[00:04:01] If I changed this to something else, it would be called something else here as well. That's where the id came from, id, id, okay, cool. So we got that. Let's restart the server and continue going. So we'll do that again. Go back to Chrome. I'll just close this, open back up the inspector, refresh, make sure it's good.

[00:04:24] Got the debugger still running. We'll issue another request boom debugger stops. Okay, cool, look, it's 1 now. That's great, we got a value, it's string 1. So let's continue to go. So the next thing we'll do is this one is like let's put a breakpoint here. Cuz this is a function and then we will just hit play and see what happens.

[00:04:45] So we'll hit play, hit our breakpoints here. So we're gonna wait on users.find user. So we wanna see what happens, so we'll put another breakpoint here and we'll hit Resume and what happens if we go look at the output? Looks like node just hit the bed says UnhandledPromiseRejectionWarning.

[00:05:08] No user with id "user, arrow function What does that even mean? So if you were to look at this, If you were to look at the AP offer find user, if I were to go click, and it's even showing you right here, find user takes an id.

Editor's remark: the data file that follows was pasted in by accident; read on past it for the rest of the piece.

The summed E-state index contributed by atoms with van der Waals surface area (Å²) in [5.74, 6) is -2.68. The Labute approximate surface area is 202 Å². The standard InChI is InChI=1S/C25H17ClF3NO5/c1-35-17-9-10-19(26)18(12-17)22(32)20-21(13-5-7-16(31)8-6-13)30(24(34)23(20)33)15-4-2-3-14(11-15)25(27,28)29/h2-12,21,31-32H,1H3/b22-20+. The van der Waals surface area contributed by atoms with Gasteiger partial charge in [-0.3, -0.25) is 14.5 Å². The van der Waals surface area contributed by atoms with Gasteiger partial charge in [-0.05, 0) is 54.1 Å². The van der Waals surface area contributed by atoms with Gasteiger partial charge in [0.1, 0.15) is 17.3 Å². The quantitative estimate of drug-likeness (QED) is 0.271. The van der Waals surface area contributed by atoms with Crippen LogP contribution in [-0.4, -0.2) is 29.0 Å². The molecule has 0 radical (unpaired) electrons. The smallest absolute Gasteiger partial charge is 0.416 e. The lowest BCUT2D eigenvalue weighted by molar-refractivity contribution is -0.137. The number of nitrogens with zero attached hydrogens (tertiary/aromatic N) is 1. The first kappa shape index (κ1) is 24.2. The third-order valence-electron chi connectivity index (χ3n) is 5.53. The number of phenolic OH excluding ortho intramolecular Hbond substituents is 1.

[00:05:25] It looks like I'm passing at a function, all right. I'm passing at a callback function to find user, when in reality find user takes in an id, so we can verify that if we go look at the source code Users findUser. Yeah, it just takes an id, that's it.

[00:05:42] I'm passing it in a function, and that error just over here, no user with the id. And it's just wrapping the argument in a string. The argument was a function, and that's why you see the function and print it out as an argument. Cuz it's expecting an id but it got a string, so that's another error.

[00:05:56] So I need to change that to just be id, boom.
>> Scott Moss: So that's those two fixed. So we'll restart, we'll run it again.
>> Scott Moss: And we'll close that, do a refresh on the Inspector to make sure it's good. Cool, open the Inspector. And we'll get rid of these breaks, the debugger is still there.